Exhibition opening Thursday 18 August at 6-8pm.
Between the 19th of August and the 9th of October, Tegnerforbundet presents the exhibition "Utopia", featuring drawing, painting, video, installation and sculpture. The exhibition presents work by seven artists who in various ways touch on the notion of a utopia. The works shown reflect on our present and future, by raising questions related to climate, identity and archi-tecture. The exhibition is curated by Mari Kanstad Johnsen, Marit Victoria Wulff Andreassen and Viktor Pedersen.
Participating artists: Andreas Lærum, Hedvig Lien Rytter, Ingrid Torvund, JinBin Chen Tianyi, Linda Soh Trengereid, Ottar Karlsen and Qi Tan.
The Utopian as an antithesis to contemporary challenges
Faced with the challenges of our time, such as war, the threat of nuclear incidents, a pande-mic, the mass extinction of species and climate crisis, we may dives wiftly into dystopian thin-king. The apocalypse is no longer just a concept from the world of sci-fi, it is something we feelon our bodies. The chasm of economic, political and environmental discrepancies in the globalcommunity differentiate us and breed disagreement, but conflicts can also give rise to change.Faced with a bleak situation, what should be changed becomes apparent. It clarifies what kind of society would be the most favorable, what improvements could be carried out or how we want to exist. We are led to the antithesis of dystopia; Utopia.
Utopia : Between Eutopia and Outopia
Utopia is a term used to define an idealistic society, which provides essentially perfect living conditions for those included in it. The word "Utopia" is made up of two Greek words and is initself an ambiguous term. Eutopia refers to a pleasant place we would want to go to, while ou-topia refers to a place that does not exist. We most often find utopias within fiction, especiallyin sci-fi, where the narrative centers around futuristic societies trying to overcome the issues that afflict the world today.Historically, the term is associated with political attempts to foundnew social systems based on equality, common property and social harmony.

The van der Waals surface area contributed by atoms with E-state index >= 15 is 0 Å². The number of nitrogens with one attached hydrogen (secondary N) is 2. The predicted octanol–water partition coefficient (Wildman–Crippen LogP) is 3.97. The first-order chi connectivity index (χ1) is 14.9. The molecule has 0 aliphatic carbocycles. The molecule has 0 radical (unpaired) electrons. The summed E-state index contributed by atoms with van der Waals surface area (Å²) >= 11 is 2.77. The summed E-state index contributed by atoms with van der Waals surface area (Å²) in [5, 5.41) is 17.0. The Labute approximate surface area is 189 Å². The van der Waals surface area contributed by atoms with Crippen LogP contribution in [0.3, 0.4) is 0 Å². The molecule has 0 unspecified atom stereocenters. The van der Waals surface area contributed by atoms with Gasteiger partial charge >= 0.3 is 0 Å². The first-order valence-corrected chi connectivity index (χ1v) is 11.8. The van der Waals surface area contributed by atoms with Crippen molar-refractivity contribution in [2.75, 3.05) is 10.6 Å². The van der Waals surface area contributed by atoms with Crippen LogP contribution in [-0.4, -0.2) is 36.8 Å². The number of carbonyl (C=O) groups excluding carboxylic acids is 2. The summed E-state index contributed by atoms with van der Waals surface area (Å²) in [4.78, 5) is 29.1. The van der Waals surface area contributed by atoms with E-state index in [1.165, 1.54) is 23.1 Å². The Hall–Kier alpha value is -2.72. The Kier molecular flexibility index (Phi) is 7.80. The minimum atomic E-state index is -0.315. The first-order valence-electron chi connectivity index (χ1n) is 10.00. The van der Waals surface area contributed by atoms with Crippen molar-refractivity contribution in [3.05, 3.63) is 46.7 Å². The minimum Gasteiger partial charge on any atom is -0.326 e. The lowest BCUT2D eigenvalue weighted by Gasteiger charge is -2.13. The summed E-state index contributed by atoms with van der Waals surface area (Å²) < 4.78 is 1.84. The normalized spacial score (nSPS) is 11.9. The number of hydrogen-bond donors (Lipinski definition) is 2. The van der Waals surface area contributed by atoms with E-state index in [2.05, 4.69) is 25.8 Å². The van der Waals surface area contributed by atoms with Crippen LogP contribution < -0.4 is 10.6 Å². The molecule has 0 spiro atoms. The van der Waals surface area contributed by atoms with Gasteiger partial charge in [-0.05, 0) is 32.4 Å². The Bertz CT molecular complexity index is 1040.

The Utopian in art
Utopias are often written off as naive fantasies. Nevertheless, the notion of the utopian is central to the work of many artists, writers, philosophers and architects.Trying to visualize thefuture is fundamentally human. We build experience, make plans and strive to prevent unfor-tunate events from reoccurring. Through art, humans try to capture the incomprehensible, to establish points of contact with what is invisible, but can still be intuited. Art can demonstrate not only what we are, but also what we potentially should be. By using utopian thinking as a tool, in spite of social and individual differences, we may be ableto create, assess and visualize the idea ofa future, ideal world.
Photo: Linda Soh Trengereid. "The Garden Edge # 2", 2020, charcoal and acrylic on canvas, 110 x 100 cm.
Event program during the exhibition period:
Thursday 25 August at 5-6pm: Energy balancing with crystal balls. Instructor: Tove Moss. Find out more.
Friday 16 September (Oslo Culture Night) at 7-8pm: Performance with Gn00r. Find out more.
Sunday 18 September (Oslo Art Weekend) at 2-3pm: Curator's tour. Find out more.
Wednesday 28 September, at 17:30: Lecture on the project La Ciudad Abierta /Open City, by Nicolas Ibaceta and Manuel Florencio Sanfuentes. Open City is an experimental, architectural settlement in Chile (more info to come).